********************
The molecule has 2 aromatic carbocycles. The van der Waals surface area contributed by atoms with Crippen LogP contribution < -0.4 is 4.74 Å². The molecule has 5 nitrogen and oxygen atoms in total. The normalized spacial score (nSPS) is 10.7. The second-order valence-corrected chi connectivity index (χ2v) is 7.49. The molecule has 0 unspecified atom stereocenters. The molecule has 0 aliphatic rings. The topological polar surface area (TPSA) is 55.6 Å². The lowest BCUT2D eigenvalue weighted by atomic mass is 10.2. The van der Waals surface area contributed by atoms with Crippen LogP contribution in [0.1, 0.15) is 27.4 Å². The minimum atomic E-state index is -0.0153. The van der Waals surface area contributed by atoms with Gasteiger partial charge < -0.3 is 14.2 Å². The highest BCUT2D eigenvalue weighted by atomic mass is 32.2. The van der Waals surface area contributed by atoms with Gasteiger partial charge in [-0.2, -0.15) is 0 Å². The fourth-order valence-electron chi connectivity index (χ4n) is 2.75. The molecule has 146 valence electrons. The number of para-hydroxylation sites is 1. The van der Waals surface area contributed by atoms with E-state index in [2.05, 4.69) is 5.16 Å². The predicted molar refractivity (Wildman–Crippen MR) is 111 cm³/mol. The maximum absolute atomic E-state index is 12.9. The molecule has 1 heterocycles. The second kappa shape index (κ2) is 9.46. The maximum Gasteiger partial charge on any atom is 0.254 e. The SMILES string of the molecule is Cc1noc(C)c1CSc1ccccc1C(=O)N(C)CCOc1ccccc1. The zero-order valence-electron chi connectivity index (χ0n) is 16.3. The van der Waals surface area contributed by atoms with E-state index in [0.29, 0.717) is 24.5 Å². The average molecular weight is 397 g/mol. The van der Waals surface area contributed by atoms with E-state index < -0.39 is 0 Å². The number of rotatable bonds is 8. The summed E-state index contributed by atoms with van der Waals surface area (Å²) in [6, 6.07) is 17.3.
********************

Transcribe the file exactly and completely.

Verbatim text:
The molecule has 2 aromatic carbocycles. The van der Waals surface area contributed by atoms with Crippen LogP contribution < -0.4 is 4.74 Å². The molecule has 5 nitrogen and oxygen atoms in total. The normalized spacial score (nSPS) is 10.7. The second-order valence-corrected chi connectivity index (χ2v) is 7.49. The molecule has 0 unspecified atom stereocenters. The molecule has 0 aliphatic rings. The topological polar surface area (TPSA) is 55.6 Å². The lowest BCUT2D eigenvalue weighted by atomic mass is 10.2. The van der Waals surface area contributed by atoms with Crippen LogP contribution in [0.1, 0.15) is 27.4 Å². The minimum atomic E-state index is -0.0153. The van der Waals surface area contributed by atoms with Gasteiger partial charge < -0.3 is 14.2 Å². The highest BCUT2D eigenvalue weighted by atomic mass is 32.2. The van der Waals surface area contributed by atoms with Gasteiger partial charge in [-0.2, -0.15) is 0 Å². The fourth-order valence-electron chi connectivity index (χ4n) is 2.75. The molecule has 146 valence electrons. The number of para-hydroxylation sites is 1. The van der Waals surface area contributed by atoms with E-state index in [2.05, 4.69) is 5.16 Å². The predicted molar refractivity (Wildman–Crippen MR) is 111 cm³/mol. The maximum absolute atomic E-state index is 12.9. The molecule has 1 heterocycles. The second kappa shape index (κ2) is 9.46. The maximum Gasteiger partial charge on any atom is 0.254 e. The SMILES string of the molecule is Cc1noc(C)c1CSc1ccccc1C(=O)N(C)CCOc1ccccc1. The zero-order valence-electron chi connectivity index (χ0n) is 16.3. The van der Waals surface area contributed by atoms with E-state index in [0.29, 0.717) is 24.5 Å². The average molecular weight is 397 g/mol. The van der Waals surface area contributed by atoms with E-state index < -0.39 is 0 Å². The number of rotatable bonds is 8. The summed E-state index contributed by atoms with van der Waals surface area (Å²) in [6, 6.07) is 17.3.